As soon as the heavy fighting was over, many local warlords simply re-emerged in public in order to claim their share of the victory that they helped to achieve.

Aside from foreign aid, the population of the devastated country has only a few sources of income: smuggling, fighting or the drug business.

Temporarily suppressed by the Taliban, Afghanistan re-emerged from the war again as the world's main supplier of heroin — with about 70% share of the global market.

The new government of Hamid Kharzai offered to pay a $350 reimbursement for each acre of poppies destroyed. But farmers in the country where an average salary is $600 a year argue that they can make $3,500 an acre by producing opium sap!

The international community is failing to follow through with nation-building in Afghanistan. Instead of first finishing up one job, the Bush Administration has now switched theaters and is preparing for a final showdown with another dictator. A huge military operation against Saddam Hussein would inevitably involve the Kurdish guerillas and Shiite opposition.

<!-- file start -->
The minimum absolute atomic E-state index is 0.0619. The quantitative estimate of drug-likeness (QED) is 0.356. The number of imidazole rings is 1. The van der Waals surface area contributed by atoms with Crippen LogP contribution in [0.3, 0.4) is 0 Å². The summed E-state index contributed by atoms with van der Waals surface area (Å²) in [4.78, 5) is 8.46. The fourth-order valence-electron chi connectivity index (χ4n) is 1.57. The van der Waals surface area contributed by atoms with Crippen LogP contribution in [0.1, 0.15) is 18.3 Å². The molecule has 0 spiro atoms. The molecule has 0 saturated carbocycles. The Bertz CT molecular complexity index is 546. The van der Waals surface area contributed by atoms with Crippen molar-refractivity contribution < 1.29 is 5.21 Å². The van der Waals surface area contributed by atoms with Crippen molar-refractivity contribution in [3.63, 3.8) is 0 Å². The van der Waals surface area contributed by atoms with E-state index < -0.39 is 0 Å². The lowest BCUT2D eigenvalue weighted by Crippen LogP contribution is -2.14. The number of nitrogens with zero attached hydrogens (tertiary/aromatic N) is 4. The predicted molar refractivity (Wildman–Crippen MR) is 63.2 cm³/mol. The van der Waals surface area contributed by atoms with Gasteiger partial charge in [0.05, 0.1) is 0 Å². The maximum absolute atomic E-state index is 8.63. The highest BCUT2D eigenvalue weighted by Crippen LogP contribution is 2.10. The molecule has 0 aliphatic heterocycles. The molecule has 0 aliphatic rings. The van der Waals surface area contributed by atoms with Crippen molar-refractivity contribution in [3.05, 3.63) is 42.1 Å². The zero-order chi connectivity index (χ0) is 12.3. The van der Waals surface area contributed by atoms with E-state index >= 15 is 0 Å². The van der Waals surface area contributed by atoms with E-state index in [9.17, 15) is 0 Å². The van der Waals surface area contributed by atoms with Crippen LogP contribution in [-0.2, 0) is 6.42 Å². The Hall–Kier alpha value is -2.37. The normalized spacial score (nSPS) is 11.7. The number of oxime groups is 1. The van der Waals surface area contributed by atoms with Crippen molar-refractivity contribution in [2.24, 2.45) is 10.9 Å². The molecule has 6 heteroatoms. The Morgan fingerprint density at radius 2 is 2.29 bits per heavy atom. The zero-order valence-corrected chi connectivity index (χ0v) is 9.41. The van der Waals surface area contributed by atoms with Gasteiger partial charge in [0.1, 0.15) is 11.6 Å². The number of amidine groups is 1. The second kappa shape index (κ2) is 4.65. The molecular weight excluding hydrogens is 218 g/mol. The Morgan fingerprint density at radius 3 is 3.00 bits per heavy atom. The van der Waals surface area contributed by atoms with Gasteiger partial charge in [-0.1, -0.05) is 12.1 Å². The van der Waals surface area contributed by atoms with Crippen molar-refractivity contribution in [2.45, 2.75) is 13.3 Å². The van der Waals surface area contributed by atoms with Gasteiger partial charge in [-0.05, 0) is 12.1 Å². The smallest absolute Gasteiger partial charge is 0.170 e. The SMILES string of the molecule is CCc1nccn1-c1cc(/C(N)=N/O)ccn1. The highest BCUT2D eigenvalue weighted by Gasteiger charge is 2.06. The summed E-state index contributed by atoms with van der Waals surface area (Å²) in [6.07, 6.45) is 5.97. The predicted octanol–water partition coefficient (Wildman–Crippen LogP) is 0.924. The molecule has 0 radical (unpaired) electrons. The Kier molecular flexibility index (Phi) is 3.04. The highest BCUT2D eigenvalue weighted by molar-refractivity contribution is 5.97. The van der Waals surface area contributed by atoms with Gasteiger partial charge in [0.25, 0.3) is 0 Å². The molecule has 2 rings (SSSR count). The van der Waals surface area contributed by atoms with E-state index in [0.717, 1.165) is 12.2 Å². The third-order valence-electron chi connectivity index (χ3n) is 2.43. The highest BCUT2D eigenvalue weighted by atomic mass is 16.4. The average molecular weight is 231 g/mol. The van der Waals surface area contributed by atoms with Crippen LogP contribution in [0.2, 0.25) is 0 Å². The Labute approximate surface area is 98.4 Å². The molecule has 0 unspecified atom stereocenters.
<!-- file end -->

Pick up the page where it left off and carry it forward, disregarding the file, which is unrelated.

There is nothing that keeps the West from being engaged in several of these conflicts — provided, however, it stays engaged in a serious manner even after the "caravan" has moved on.

Otherwise, it risks being viewed as selfish, short-sighted or cynical — or rather all of the above. The Kurds are another frustrated people without their own state which was promised by the then-superpowers as far back as the end of WWI.

An old map from that time shows the would-be Kurdistan extending across the territories of today's Turkey, Iraq and Iran — as well as Armenia, Azerbaijan and Syria.

The Kurds are especially problematic for Turkey, a NATO member and the only Moslem democracy in the region. The Turkish parliament only recently, in August 2002, finally lifted the ban on using Kurdish language in public, allowing its use in education and broadcasting.

This concession was made under intense pressure from the European Union in which Turkey is eagerly seeking membership. But the 12-million strong Kurdish population is still perceived as a major threat to the unity of the country. The situation is complicated by the unprecedented economic and political crisis.

Aside from many aspects of military involvement in Iraq currently being discussed, no one has yet openly addressed the solution of the Kurdish problem.

As with any other people, the Kurds deserve to have a place they can call home. But is this the most appropriate moment to further antagonize the troubled region by giving them false hopes?

Today Kurdish leaders might pledge that they have already given up the idea of independence if there is victory in Iraq. They can promise that they will be satisfied with autonomy.

But will they, once the war against Saddam is over? Might we unleash yet another genie from the bottle? And will the West simply forget — once it has moved on to the next spot?